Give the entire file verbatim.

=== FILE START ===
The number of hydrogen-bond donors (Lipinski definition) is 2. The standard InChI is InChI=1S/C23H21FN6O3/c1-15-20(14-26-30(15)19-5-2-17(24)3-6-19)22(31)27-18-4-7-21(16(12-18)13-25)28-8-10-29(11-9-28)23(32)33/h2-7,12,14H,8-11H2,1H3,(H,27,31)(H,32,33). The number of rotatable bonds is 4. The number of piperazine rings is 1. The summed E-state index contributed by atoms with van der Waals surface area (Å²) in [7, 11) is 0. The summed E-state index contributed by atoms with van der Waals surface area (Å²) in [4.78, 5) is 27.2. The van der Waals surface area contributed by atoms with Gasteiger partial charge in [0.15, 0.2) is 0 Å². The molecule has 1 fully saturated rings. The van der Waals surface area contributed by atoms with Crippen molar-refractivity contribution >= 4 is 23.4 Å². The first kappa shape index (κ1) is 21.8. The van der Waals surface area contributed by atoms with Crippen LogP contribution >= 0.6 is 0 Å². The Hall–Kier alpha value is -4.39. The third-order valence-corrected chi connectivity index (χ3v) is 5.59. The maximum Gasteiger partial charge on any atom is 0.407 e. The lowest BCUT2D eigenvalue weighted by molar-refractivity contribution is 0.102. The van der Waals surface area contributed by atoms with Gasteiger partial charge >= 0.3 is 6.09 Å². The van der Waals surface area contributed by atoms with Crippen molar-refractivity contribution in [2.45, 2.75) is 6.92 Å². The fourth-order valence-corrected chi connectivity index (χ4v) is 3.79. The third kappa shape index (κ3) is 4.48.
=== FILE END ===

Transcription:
The number of hydrogen-bond donors (Lipinski definition) is 2. The standard InChI is InChI=1S/C23H21FN6O3/c1-15-20(14-26-30(15)19-5-2-17(24)3-6-19)22(31)27-18-4-7-21(16(12-18)13-25)28-8-10-29(11-9-28)23(32)33/h2-7,12,14H,8-11H2,1H3,(H,27,31)(H,32,33). The number of rotatable bonds is 4. The number of piperazine rings is 1. The summed E-state index contributed by atoms with van der Waals surface area (Å²) in [7, 11) is 0. The summed E-state index contributed by atoms with van der Waals surface area (Å²) in [4.78, 5) is 27.2. The van der Waals surface area contributed by atoms with Gasteiger partial charge in [0.15, 0.2) is 0 Å². The molecule has 1 fully saturated rings. The van der Waals surface area contributed by atoms with Crippen molar-refractivity contribution >= 4 is 23.4 Å². The first kappa shape index (κ1) is 21.8. The van der Waals surface area contributed by atoms with Crippen LogP contribution >= 0.6 is 0 Å². The Hall–Kier alpha value is -4.39. The third-order valence-corrected chi connectivity index (χ3v) is 5.59. The maximum Gasteiger partial charge on any atom is 0.407 e. The lowest BCUT2D eigenvalue weighted by molar-refractivity contribution is 0.102. The van der Waals surface area contributed by atoms with Gasteiger partial charge >= 0.3 is 6.09 Å². The van der Waals surface area contributed by atoms with Crippen molar-refractivity contribution in [2.45, 2.75) is 6.92 Å². The fourth-order valence-corrected chi connectivity index (χ4v) is 3.79. The third kappa shape index (κ3) is 4.48.